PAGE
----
Katrina Cottages

01/01/2008 – Rex Perry – Cottage Living

Jasmine Henson and her neighbor Ron Craven are creating an island of sanity in a sea of destruction. A white picket fence and a border of potted flowers enclose Ron’s 240-square-foot FEMA trailer. But outside the fence, scattered debris sits on concrete slabs where cozy 1950s cottages once stood overlooking the Gulf in Long Beach, Mississippi. Like many new residents of FEMA housing, Ron and Jasmine are happy to have a roof over their heads, but some of their neighbors question how long anyone can remain positive living in a travel trailer. A group of architects and designers, empowered by recent creative gatherings called charrettes, think they have the answer. Their idea for housing on the Gulf Coast is the Katrina Cottage—a sturdy and well-designed permanent structure that can be built for the equivalent cost of a FEMA trailer.

“I wanted to create a more dignified version of the FEMA trailer,” says designer Marianne Cusato. “The Katrina Cottage shows how we can create beautiful and affordable homes that give people a place of pride.” She stands on the ramp leading to her smallest version of the cottage, on display in downtown Ocean Springs, Mississippi, while residents stop by to look inside. Marianne put her career of creating traditional homes on hold to bring beautiful design to the Katrina Cottage. “I’ve designed closets that are the size of this cottage, but my heart wasn’t in it,” says Marianne. “What I’ve always wanted to do is create a new version of the Sears, Roebuck kit home, and the time was right. How can storm victims start over if they don’t have a place to get clean and feel safe?”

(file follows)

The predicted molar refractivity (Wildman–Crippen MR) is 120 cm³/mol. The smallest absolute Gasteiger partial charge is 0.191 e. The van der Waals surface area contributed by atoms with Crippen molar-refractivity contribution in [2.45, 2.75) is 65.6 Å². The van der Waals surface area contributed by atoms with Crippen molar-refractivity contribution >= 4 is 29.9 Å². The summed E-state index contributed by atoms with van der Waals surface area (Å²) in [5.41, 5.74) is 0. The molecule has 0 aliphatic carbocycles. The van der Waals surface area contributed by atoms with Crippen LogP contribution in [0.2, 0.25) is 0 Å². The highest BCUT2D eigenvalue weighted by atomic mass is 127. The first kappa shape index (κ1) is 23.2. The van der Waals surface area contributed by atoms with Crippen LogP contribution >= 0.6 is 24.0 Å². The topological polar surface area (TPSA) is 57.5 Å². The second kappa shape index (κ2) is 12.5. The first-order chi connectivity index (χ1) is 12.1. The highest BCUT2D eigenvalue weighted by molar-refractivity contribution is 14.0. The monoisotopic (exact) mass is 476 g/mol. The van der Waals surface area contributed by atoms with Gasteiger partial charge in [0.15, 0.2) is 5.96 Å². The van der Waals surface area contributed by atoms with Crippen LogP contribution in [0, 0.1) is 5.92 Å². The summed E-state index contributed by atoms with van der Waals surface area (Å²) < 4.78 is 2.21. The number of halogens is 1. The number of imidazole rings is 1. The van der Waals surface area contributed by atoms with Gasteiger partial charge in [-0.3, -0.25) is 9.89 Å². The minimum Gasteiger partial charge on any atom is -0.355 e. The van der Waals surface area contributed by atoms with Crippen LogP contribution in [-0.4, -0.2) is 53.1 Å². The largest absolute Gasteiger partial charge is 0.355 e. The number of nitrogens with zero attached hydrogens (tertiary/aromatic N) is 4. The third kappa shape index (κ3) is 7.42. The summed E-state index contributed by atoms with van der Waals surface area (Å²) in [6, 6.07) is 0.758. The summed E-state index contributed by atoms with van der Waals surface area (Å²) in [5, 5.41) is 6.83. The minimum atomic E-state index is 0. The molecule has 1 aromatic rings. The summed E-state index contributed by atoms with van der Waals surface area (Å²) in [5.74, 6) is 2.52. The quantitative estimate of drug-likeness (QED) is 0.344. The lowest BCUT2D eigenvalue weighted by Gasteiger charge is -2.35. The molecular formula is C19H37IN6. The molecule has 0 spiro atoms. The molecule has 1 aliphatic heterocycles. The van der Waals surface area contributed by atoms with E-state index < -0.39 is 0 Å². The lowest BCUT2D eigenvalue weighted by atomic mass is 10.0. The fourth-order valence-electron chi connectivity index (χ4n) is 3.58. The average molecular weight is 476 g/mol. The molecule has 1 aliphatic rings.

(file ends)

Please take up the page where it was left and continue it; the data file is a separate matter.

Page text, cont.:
The tiny cottage is just the first step for long-term housing to replace the approximately 99,000 occupied FEMA trailers in Louisiana and Mississippi. Local Ocean Springs architects Bruce Tolar and Michael LeBatard are planning a neighborhood of 17 cottages that embrace the “New Urbanist” philosophy of walkable and compact towns whose architecture fits the local vernacular. “People need something in the range of 700 to 1,200 square feet for permanent housing,” says Bruce. “The first Katrina Cottage proved we can design an affordable house with humanity—we want to build on that concept.”.

A second constructed version of a Katrina Cottage, designed during a Louisiana charrette, stands in the parking lot of a Wal-Mart Supercenter in St. Bernard Parish near New Orleans. The 610-square-foot home takes the idea of storm survivability to the next level. Even if it’s completely submerged in a flood, you simply remove any furnishings that have absorbed water, hose down the interior, and replace the electrical switches. The structure of the house, developed by Home Front Homes in Englewood, Florida, is built with panels sandwiching cement boards and polystyrene foam and can withstand 140-m.p.h. winds. The panelized construction system enabled the cottage to be built in seven days (or even fewer, eventually) for about $70,000. Todd Burns and Alice Garcia pass the model cottage every day walking from the tent they call home to an emergency kitchen nearby. “I’ll move into that house right now,” says Alice. “It had better survive a flood because we had 7 feet of water in our house for 19 days.”

“I think it’s cute,” says Parish resident Barbie Hughes as she steps into the cottage’s living room. “It has enough space to live in and it’s better than a trailer. Have you been in a FEMA trailer? It’s like living on a navy ship.”